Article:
1. Is it possible that President Trump — with his behavior, ambition and star quality — may be extending the lives of thousands of Americans, especially those of us who are 80 years old or more?
Here’s how it might be working: If you read the obits regularly, you will note that Americans are living longer. The longevity experts confirm that fact. This means that throughout our land are armies of men and women — aged 80, 90 or more — who know full well that although they may die soon, they still would like to tack on a few more years.
Consciously or otherwise, these folks are looking for a reason or attitude that might somehow help them live longer. And so, the bargaining begins. “Dear Lord, just give me X years longer and I will quit smoking, or shooting heroin, or cheating on my spouse and tax returns, and so forth.”
A large percentage of these proposals will be phrased this way: I will do anything I can just to reach the day when Donald Trump is no longer in the White House. I will jog six miles a day, give up ice cream, eat broccoli by the ton and meditate at least four hours a day."
These Trumpophobes will go ahead and keep their promises, and thus extend the longevity statistics for our beloved land.
Or a variation may go like this: “If Trump wins in 2020 and I must face another four years of his reign, I don’t know if I can stand it."
But a third cry may be heard: “Heavenly spirits, please keep Mr. Trump in office as long as possible. Without his leadership, our nation is lost. I don’t want to live without his guidance.”
With all these conflicting prayers being uttered, aren’t you glad you’re not God?
2. Our government’s security forces are working hard to prevent Russia, China and other enemies from again invading our election procedures. But rigged elections would (or will) be a minor problem on the day that enemies of the USA, in a single stroke, are able to paralyze the U.S. financial system. Or even worse, to shut down our electrical power grid, whether for an hour or for good.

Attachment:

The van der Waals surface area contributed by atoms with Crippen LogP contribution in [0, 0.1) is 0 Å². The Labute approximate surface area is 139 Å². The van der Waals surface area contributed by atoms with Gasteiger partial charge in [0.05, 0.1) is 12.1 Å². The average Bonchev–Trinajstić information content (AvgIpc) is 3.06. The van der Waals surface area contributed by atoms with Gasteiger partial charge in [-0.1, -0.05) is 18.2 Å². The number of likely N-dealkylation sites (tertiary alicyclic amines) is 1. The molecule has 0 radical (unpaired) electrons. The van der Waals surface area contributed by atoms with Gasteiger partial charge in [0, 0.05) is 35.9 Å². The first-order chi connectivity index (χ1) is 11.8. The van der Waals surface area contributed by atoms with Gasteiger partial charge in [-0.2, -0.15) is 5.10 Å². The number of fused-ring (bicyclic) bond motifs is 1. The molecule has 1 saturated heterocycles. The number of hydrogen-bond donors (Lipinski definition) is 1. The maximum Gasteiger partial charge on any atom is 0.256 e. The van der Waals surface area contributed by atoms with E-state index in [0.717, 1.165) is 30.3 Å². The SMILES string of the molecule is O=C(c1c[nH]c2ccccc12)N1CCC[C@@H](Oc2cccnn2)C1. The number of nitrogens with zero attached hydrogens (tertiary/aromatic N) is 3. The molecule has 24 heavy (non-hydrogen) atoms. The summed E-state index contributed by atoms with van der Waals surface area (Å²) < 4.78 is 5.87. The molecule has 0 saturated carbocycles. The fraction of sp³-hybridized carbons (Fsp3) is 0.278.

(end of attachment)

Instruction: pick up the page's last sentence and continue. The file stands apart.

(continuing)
Will the U.S. be able to retaliate by crippling the cyber capabilities of the offending power? Maybe, maybe not. From what I read, the day may already have arrived in which a solitary independent hacker in a Siberian cabin is now able to plunge a nation or a continent into darkness or chaos. And how can we strike back if we have no idea of the perpetrator’s identity?
There may be adequate responses to these questions, securely hidden in the Pentagon or elsewhere. I hope so. If you hear of them, please let me know.
3. Now that the Mueller investigation is over (sort of), shouldn’t we set up another commission to dig into the American advertising industry? Common sense — or the law of averages — says that wherever enormous power exists, there surely must be corruption.
With advertising this corruption usually takes the form of lying. Or, to be less blunt, with misstatements, exaggeration, scare tactics, unproven statistics, brain-deadening repetitions and blatantly false testimonials by paid actors hired to tell us, “Buy our product and you will be happy; fail to do so and you will soon die.”
I’ll cut this diatribe short. I’ve already beaten the anti-advertising drum in earlier columns. I may do it again. I’m fully aware that without advertising our economy would sag and possibly collapse. But that doesn’t mean some of advertising’s power and practices shouldn’t be curbed.
4. To close on an upbeat note, would you like to watch a superb new (to me) TV organization? It’s the Smithsonian Channel. In a recent 48 hours of viewing I somehow stumbled across three informative hour-long productions describing Scotland, Napoleon’s defeat at Waterloo and Queen Victoria’s sex life. Unfortunately, the programs do have advertising interruptions, but they’re well worth the wait.